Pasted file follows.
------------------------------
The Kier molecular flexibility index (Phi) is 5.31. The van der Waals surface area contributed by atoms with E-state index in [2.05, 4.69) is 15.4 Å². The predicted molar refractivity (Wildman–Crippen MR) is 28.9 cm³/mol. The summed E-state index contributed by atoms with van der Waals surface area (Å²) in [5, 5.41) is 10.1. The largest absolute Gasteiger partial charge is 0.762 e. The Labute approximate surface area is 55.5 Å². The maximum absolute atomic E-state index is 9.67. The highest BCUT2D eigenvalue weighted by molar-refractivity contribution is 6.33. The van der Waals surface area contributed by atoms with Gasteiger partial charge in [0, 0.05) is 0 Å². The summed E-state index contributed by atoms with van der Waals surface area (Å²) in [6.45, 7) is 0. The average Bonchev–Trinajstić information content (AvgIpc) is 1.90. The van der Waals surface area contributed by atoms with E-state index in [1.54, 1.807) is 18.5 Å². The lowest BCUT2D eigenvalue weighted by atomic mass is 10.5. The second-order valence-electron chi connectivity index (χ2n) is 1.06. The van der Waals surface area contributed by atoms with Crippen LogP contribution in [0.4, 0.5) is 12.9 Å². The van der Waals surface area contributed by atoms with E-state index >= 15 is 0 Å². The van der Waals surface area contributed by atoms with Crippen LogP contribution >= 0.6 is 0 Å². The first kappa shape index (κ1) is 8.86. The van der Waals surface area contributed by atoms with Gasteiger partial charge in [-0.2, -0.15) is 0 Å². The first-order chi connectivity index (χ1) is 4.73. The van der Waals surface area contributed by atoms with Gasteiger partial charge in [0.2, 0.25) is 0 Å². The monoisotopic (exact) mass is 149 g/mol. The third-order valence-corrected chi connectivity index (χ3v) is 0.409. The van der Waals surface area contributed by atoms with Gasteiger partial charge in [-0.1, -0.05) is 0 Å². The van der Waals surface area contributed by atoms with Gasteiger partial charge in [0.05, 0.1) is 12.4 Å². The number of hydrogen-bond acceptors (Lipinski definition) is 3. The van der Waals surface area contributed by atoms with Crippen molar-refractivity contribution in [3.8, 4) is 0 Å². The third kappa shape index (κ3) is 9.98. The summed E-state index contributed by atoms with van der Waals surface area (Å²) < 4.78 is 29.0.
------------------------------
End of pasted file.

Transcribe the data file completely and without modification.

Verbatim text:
The Kier molecular flexibility index (Phi) is 5.31. The van der Waals surface area contributed by atoms with E-state index in [2.05, 4.69) is 15.4 Å². The predicted molar refractivity (Wildman–Crippen MR) is 28.9 cm³/mol. The summed E-state index contributed by atoms with van der Waals surface area (Å²) in [5, 5.41) is 10.1. The largest absolute Gasteiger partial charge is 0.762 e. The Labute approximate surface area is 55.5 Å². The maximum absolute atomic E-state index is 9.67. The highest BCUT2D eigenvalue weighted by molar-refractivity contribution is 6.33. The van der Waals surface area contributed by atoms with Gasteiger partial charge in [0, 0.05) is 0 Å². The summed E-state index contributed by atoms with van der Waals surface area (Å²) in [6.45, 7) is 0. The average Bonchev–Trinajstić information content (AvgIpc) is 1.90. The van der Waals surface area contributed by atoms with E-state index in [1.54, 1.807) is 18.5 Å². The lowest BCUT2D eigenvalue weighted by atomic mass is 10.5. The second-order valence-electron chi connectivity index (χ2n) is 1.06. The van der Waals surface area contributed by atoms with Crippen LogP contribution in [0.4, 0.5) is 12.9 Å². The van der Waals surface area contributed by atoms with E-state index >= 15 is 0 Å². The van der Waals surface area contributed by atoms with Crippen LogP contribution >= 0.6 is 0 Å². The first kappa shape index (κ1) is 8.86. The van der Waals surface area contributed by atoms with Gasteiger partial charge in [-0.2, -0.15) is 0 Å². The first-order chi connectivity index (χ1) is 4.73. The van der Waals surface area contributed by atoms with Gasteiger partial charge in [0.2, 0.25) is 0 Å². The monoisotopic (exact) mass is 149 g/mol. The third-order valence-corrected chi connectivity index (χ3v) is 0.409. The van der Waals surface area contributed by atoms with Gasteiger partial charge in [-0.1, -0.05) is 0 Å². The van der Waals surface area contributed by atoms with Gasteiger partial charge in [0.05, 0.1) is 12.4 Å². The number of hydrogen-bond acceptors (Lipinski definition) is 3. The van der Waals surface area contributed by atoms with Crippen molar-refractivity contribution in [3.8, 4) is 0 Å². The third kappa shape index (κ3) is 9.98. The summed E-state index contributed by atoms with van der Waals surface area (Å²) < 4.78 is 29.0.